Washington: US Defence Secretary Robert Gates said on Thursday Libya's rag-tag rebels needed training more than guns in their battle against Muammar Gaddafi's Army but that other nations should do the job.
Facing lawmakers concerned that armed intervention in Libya could end in stalemate, Gates and top military officer Admiral Mike Mullen said a NATO-led air campaign had damaged Gaddafi's forces but not yet brought them to a breaking point.
Gates said the military mission did not call for deposing Gaddafi but he said economic and political pressure and Libya's people -- not air strikes -- would eventually drive Gaddafi from power.
With the outgunned opposition in retreat, the United States and its allies were now looking at how to assist the makeshift force, with weapons or other help, Gates said.
The Pentagon chief described the rebels as a "disparate”, improvised force that had a supply of small arms seized at regime depots but sorely lacked military leadership.
"What they really need is training, command and control and some coherent organisation," Gates told the House Armed Services Committee.
He said training "requires advisers on the ground, as would more sophisticated weapons in terms of training them on how to use those weapons”.
But Gates, insisting on a limited US role, said other countries could and should provide the training and assistance instead of the United States.
"The truth is in terms of providing that training, in terms of providing that assistance to them, frankly, there are many countries that can do that.”
"That's not a unique capability of the United States and as far I'm concerned someone else should do that," he said.
Mullen said the United States was still weighing whether to arm and train the rebels, but agreed that other governments -- including some Arab countries -- could carry out the task.
A detailed picture of the rebels was still hard to come by, and the US government had biographical information for only a handful of leaders in the east, Gates said.
"We really don't know very much about what I think is a very disparate, disaggregated opposition to Gaddafi," he said.
His comments on the rebels came as US media reported CIA operatives were on the ground making contact with the opposition and amid speculation British and French intelligence and special forces' officers had started helping the opposition.
Gates, a former CIA director who led efforts to arm Afghan fighters against Soviet forces in the 1980s, declined to comment on the spy agency's work in Libya.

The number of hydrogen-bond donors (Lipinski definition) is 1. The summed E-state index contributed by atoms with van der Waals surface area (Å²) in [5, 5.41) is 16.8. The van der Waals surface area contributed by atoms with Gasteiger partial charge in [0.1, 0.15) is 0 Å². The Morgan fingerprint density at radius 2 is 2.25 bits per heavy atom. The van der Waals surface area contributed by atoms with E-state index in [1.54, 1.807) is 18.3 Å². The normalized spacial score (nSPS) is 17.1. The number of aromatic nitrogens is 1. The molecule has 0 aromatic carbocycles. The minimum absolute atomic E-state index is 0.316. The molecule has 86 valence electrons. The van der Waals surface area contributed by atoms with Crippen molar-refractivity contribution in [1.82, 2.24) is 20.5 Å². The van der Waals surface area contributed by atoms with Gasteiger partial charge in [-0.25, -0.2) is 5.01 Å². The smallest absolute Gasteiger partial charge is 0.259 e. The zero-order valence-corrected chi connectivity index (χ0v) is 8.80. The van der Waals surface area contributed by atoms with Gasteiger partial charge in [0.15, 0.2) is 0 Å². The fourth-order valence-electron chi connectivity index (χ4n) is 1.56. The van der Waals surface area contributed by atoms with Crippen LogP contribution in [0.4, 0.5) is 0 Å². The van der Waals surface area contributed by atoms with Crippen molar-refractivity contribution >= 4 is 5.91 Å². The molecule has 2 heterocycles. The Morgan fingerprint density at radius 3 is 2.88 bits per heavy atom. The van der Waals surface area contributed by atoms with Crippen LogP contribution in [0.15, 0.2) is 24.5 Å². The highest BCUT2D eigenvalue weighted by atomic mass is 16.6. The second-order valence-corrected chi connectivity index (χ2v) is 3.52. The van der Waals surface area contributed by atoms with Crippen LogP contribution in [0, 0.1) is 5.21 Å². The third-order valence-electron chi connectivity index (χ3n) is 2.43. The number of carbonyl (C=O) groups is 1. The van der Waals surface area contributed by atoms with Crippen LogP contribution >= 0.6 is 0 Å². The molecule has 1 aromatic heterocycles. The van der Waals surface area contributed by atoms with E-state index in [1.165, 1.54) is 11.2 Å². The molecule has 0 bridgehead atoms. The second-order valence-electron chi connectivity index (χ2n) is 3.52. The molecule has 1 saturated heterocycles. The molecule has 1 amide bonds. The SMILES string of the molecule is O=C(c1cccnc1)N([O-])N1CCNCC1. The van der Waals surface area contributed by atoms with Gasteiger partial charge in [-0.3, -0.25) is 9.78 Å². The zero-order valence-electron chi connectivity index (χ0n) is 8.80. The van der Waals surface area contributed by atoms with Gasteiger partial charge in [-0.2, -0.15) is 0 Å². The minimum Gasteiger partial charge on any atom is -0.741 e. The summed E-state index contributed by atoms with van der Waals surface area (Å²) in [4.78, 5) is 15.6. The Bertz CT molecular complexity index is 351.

Admiral Mullen, chairman of the joint chiefs of staff, told the same hearing about 20 to 25 percent of Gaddafi's military had been knocked out by coalition bombing but "that does not mean he's about to break from a military standpoint”.
Gaddafi's Army -- equipped with tanks and heavy guns on the ground -- still enjoyed a major edge over the rebels, said Mullen, estimating a "ten to one ratio" in favour of the regime.
Lawmakers voiced concerns about the risk of an open-ended war, complained the White House had failed to consult them in advance and worried whether the Libyan leader could still be standing when the dust settles.
"I just don't see how this ends," said Senator Susan Collins.
With NATO now in command, the US military's involvement would in a matter of days "significantly ramp down”, Gates said, repeating a vow of "no American boots on the ground”.
Gates said the coalition air campaign launched March 19 was designed to protect civilians and not to remove Gaddafi, but suggested the strikes would steadily squeeze the regime.
He said Gaddafi's inner circle would be forced to choose whether to stick by him or save themselves as NATO bombing gradually decimates the regime's Army.
"In my view, the removal of Colonel Gaddafi will likely be achieved over time through political and economic measures and by his own people," he said.
As lawmakers voiced concerns about the rebels whose political stance remained unclear, Gates pushed back, saying what was important was the threat posed by Gaddafi.
With popular unrest sweeping the region, Arab countries and European allies had backed military intervention because of Gaddafi's "potential for disrupting everything in the Middle East right now”, he said.
First Published: Friday, April 01, 2011, 10:04